According to the parliament’s press office, 422 MEPs voted in favour of Jean-Claude Juncker, 250 against, 47 abstained, and 10 votes were spoiled in the secret ballot, held Tuesday in Strasbourg.
In a speech--which was delivered in English, French and German--outlining his programme prior to the vote, Juncker called for the “reindustrialisation of Europe”. This would be aided by a €300 billion infrastructure and job creation package to be funded by the current EU budget, European Investment Bank and the private sector.
Several MEPs were critical of Juncker’s nomination, including well known politicians from Britain and France. Nigel Farage of the Europe of Freedom and Direct Democracy grouping said in a press statement issued after the vote that: “Nobody in the UK knew that the elections had anything to do with a nominee for the commission presidency. And now we are all asked to vote, but there is only one candidate. It’s like in the old Soviet times.”
“Patriots in France reject the legitimacy of the European Commission,” stated Marine Le Pen of the Front National, which is not part of a political alliance in the parliament. “We will fight your federalist utopia and your obsession with killing the nation state”.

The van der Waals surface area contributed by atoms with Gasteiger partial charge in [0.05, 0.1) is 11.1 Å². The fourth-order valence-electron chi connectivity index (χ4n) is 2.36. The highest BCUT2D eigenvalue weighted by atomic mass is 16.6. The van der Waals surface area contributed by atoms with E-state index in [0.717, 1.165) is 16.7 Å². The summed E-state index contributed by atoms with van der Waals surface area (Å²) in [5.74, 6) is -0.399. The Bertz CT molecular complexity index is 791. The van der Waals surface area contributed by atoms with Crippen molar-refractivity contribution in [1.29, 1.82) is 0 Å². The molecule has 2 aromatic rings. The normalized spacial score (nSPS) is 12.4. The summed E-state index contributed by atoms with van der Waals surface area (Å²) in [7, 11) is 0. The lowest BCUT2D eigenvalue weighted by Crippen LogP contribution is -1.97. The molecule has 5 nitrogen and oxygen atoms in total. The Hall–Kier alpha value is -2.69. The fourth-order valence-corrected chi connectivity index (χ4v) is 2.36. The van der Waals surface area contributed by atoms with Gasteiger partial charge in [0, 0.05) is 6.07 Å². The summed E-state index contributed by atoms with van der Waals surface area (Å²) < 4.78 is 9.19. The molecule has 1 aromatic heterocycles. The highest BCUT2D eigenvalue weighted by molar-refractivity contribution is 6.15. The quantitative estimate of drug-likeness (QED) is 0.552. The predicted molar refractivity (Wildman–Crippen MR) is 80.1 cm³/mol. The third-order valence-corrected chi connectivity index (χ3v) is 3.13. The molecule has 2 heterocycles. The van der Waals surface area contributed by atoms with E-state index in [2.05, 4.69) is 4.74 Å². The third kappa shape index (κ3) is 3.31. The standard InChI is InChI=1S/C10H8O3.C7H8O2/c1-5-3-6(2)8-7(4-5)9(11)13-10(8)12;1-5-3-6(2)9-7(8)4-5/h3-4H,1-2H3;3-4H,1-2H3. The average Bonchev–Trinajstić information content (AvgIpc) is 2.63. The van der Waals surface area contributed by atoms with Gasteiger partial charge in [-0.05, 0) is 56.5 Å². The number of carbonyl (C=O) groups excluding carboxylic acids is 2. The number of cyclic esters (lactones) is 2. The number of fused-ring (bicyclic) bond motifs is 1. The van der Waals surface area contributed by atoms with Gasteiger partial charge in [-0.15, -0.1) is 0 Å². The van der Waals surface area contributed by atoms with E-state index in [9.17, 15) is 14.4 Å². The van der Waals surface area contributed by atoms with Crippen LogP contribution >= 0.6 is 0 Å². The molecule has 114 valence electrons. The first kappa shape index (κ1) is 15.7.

Juncker joking retorted later that the parliament held a secret ballot so the British public would not discover Farage had actually voted for him, and the Luxembourger thanked Le Pen for voting against him, as he did not want the support of anyone who stood for “exclusion and rejection”.
Last month the European Council of heads of state and government voted 26 to 2 to endorse Juncker, who was prime minister of Luxembourg from 1995 until last December.
The council--which will meet in Brussels on Wednesday to discuss the election of its new chair and the new EU foreign policy chief--must now give its final confirmation to his appointment.
The new commission is scheduled to start a five year term on November 1.